Some say there’s no point in doing short sales in this market, but rather to focus on bank owned properties that have already been foreclosed on. I tend to disagree, but that’s just my perspective. I believe both strategies are still viable in this market in the right situation with the right property if we keep our eye on all the variables and adjust accordingly. I’m especially in favor of creating a win/win situation with homeowners who are up to their elbows in alligators because of the current economy.
Let’s talk price now. We’ll say you have a credit score of 750+, or your parents do, and they’re willing to help you get your first house.
If you don’t have a 750+ credit score please, please get started right away on making that happen for yourself.
Let’s also say you’ve got a 25% down payment saved up, although that’s not necessary in every situation. These things alone give you a powerful edge in every market. In this particular market, it’s like having a super sonic advantage.
The lenders are in extreme liquidation mode right now for residential properties. The commercial real estate market “correction” is tumbling right on the heals of the residential market. In fact, commercial real estate prices have fallen about 40% since the fall season of 2009. Because the financial market is experiencing this unprecedented avalanche of events, you’d be smart to get in the game as soon as possible. The free fall in residential property values is noticeably slowing down and will soon begin to reverse. Buy low now so you can sell high later.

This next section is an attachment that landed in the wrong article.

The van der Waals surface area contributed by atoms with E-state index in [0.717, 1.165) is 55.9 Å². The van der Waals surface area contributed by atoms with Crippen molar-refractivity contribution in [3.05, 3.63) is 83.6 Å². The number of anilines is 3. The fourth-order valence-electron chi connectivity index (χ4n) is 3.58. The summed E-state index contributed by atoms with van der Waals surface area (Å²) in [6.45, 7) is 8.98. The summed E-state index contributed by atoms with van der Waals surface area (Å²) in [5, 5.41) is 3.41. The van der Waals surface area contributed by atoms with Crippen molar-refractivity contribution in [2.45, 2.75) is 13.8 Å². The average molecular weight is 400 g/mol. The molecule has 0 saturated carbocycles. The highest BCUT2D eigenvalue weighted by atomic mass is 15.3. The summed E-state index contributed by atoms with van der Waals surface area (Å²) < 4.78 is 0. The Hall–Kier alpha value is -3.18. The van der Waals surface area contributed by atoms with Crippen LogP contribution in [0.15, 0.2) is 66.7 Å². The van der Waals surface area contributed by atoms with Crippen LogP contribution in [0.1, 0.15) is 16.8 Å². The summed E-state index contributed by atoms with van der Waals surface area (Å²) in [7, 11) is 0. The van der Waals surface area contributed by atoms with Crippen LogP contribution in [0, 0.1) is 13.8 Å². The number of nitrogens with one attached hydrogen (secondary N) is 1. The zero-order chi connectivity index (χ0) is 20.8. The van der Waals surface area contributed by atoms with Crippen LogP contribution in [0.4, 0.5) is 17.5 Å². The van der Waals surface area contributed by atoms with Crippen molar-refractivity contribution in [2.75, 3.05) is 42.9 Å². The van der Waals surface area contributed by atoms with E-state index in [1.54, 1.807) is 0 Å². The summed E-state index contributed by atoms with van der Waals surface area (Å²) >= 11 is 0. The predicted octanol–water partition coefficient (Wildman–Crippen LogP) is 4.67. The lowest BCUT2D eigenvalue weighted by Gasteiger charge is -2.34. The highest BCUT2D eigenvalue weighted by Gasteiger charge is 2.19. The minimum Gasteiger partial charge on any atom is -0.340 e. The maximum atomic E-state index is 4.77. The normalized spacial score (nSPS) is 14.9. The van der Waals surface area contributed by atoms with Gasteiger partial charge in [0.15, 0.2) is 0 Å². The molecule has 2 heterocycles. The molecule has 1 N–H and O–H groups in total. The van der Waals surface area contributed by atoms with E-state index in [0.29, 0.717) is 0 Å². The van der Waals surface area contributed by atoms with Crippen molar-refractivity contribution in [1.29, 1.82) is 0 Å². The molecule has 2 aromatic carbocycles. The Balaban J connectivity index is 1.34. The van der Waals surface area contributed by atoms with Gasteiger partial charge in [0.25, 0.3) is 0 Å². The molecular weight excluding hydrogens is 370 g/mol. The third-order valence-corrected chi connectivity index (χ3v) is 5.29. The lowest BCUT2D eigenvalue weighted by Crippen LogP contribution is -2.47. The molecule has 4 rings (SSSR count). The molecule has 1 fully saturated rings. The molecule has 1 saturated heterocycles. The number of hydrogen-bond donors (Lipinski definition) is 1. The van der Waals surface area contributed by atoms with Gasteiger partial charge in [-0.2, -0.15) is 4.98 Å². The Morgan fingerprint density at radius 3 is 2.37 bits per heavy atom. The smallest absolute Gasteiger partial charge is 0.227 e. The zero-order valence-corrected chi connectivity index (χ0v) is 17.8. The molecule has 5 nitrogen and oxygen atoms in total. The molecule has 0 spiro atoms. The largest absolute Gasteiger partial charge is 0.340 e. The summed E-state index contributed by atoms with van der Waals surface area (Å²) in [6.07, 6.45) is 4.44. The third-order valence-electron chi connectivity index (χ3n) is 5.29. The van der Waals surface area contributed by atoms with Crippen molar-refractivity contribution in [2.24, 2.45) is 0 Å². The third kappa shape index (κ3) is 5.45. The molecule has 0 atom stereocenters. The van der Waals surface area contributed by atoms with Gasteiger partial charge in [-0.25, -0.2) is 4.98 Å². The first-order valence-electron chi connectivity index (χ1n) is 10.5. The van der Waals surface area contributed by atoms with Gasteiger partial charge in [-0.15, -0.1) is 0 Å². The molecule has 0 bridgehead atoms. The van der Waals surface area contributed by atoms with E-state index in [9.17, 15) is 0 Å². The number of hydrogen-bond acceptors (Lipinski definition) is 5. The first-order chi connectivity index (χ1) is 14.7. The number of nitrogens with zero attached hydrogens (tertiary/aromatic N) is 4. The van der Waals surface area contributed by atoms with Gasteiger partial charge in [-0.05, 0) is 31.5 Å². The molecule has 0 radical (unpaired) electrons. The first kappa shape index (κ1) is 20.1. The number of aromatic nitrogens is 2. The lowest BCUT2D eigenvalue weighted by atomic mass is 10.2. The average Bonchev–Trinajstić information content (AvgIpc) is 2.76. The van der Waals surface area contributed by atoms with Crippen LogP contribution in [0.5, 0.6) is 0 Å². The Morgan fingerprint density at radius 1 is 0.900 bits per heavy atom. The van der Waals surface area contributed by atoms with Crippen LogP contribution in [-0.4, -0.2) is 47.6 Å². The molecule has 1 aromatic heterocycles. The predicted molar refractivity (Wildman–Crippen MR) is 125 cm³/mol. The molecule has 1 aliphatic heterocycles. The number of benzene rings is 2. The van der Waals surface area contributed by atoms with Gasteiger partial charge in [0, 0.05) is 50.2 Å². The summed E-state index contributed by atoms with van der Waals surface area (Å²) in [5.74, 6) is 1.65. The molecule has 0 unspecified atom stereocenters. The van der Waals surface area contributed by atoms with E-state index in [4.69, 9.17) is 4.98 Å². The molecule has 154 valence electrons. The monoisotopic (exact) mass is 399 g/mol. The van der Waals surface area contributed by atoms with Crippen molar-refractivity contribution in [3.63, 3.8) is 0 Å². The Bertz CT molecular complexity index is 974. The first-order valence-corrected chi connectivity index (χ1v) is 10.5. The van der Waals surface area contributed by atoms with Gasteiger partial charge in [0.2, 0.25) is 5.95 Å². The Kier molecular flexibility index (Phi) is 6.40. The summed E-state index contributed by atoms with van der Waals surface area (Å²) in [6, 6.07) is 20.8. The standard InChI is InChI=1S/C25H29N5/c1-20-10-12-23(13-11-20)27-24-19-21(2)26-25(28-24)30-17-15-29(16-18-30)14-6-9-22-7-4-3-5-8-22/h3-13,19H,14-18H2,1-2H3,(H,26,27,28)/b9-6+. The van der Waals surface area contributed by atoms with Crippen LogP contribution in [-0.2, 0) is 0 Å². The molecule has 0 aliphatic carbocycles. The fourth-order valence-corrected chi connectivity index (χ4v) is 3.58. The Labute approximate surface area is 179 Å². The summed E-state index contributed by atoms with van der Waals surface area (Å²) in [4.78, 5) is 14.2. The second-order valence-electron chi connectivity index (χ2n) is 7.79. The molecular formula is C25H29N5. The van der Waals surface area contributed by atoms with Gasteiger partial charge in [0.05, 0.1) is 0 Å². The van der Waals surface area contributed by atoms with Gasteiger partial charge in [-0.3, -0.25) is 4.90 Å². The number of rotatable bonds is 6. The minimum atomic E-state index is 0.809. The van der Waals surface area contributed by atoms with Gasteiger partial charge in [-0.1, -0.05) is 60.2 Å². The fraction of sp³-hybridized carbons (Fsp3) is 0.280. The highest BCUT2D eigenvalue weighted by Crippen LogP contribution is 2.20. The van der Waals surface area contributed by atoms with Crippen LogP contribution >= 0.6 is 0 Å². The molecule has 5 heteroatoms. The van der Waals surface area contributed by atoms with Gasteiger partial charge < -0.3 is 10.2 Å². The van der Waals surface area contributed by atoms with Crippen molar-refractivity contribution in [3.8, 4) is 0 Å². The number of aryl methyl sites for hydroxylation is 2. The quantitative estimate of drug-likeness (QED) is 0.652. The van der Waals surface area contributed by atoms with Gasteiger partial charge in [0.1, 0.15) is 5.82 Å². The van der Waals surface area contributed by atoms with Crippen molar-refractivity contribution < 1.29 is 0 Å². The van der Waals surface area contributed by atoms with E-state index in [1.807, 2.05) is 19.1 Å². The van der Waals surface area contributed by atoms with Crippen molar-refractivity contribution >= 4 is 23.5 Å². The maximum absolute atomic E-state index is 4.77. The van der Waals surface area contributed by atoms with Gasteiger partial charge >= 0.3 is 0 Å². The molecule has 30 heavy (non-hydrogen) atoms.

For REO’s (Real Estate Owned by banks) make a deep discount offer. Don’t be afraid to insult a lending institution. The institution isn’t human, it doesn’t have feelings. It’s not like making an offer to an individual homeowner who has emotional attachments to their house. And if your Realtor is wimpy and doesn’t feel comfortable with deep discount offers – get a different Realtor. Remember – You’re in Charge!
The lending institutions are having a fire sale right now. They’re selling bundled packages of REO residential properties to investors for as low as 2-5 cents on the dollar!
Previously, the going rate for a bundle of REO’s was 10-20 cents on the dollar. They typically won’t go this low for one property at a time, but I wouldn’t hesitate to offer $25,000 or so on a $100,000 property if the circumstances support it.
So get brave and make a deep discount offer on an REO. “As is” can be a problem on these, so cover yourself by adding appropriate contingencies in the addendum. If you need some suggestions, let me know and I can share some that I’ve successfully used.
If you can find a property that hasn’t been taken back by the bank yet, but the homeowner is desperate to get out of it because it’s on the fast track into foreclosure, make an offer for a short sale purchase. This way you could potentially buy your first home at a deeply discounted price and, at the same time, you’d be helping the homeowner out of a terrible bind. Just know going in that the bank may not go for as deep a discount on short sales as they might on REO’s.
Now, step over the stream and into the game. Be cautious, not afraid. Be smart, not stuck in fear of the unknown. Your financial future will thank you. Remember – You’re in Charge!
Does this seem doable to you? Or do you have questions that need to be answered first? Feel free to share your thoughts and questions. I may not know the answer to your question, but I will do everything possible to find a viable answer for you as soon as possible.